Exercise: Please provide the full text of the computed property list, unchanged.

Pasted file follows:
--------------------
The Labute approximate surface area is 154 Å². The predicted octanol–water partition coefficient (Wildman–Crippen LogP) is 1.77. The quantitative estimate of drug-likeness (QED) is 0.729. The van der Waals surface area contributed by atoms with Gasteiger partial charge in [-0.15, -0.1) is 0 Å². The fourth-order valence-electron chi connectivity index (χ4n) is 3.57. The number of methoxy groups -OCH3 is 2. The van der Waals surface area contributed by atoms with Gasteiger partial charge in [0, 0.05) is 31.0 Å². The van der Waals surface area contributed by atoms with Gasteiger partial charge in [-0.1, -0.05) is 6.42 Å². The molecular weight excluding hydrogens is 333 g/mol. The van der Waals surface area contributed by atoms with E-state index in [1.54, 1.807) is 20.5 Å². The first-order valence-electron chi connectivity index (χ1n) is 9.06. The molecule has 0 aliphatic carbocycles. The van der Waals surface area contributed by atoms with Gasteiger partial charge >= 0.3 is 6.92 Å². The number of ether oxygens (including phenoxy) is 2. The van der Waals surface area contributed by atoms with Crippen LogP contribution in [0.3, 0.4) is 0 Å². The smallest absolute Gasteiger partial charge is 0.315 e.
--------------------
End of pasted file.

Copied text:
The Labute approximate surface area is 154 Å². The predicted octanol–water partition coefficient (Wildman–Crippen LogP) is 1.77. The quantitative estimate of drug-likeness (QED) is 0.729. The van der Waals surface area contributed by atoms with Gasteiger partial charge in [-0.15, -0.1) is 0 Å². The fourth-order valence-electron chi connectivity index (χ4n) is 3.57. The number of methoxy groups -OCH3 is 2. The van der Waals surface area contributed by atoms with Gasteiger partial charge in [0, 0.05) is 31.0 Å². The van der Waals surface area contributed by atoms with Gasteiger partial charge in [-0.1, -0.05) is 6.42 Å². The molecular weight excluding hydrogens is 333 g/mol. The van der Waals surface area contributed by atoms with E-state index in [1.54, 1.807) is 20.5 Å². The first-order valence-electron chi connectivity index (χ1n) is 9.06. The molecule has 0 aliphatic carbocycles. The van der Waals surface area contributed by atoms with Gasteiger partial charge >= 0.3 is 6.92 Å². The number of ether oxygens (including phenoxy) is 2. The van der Waals surface area contributed by atoms with Crippen LogP contribution in [0.3, 0.4) is 0 Å². The smallest absolute Gasteiger partial charge is 0.315 e.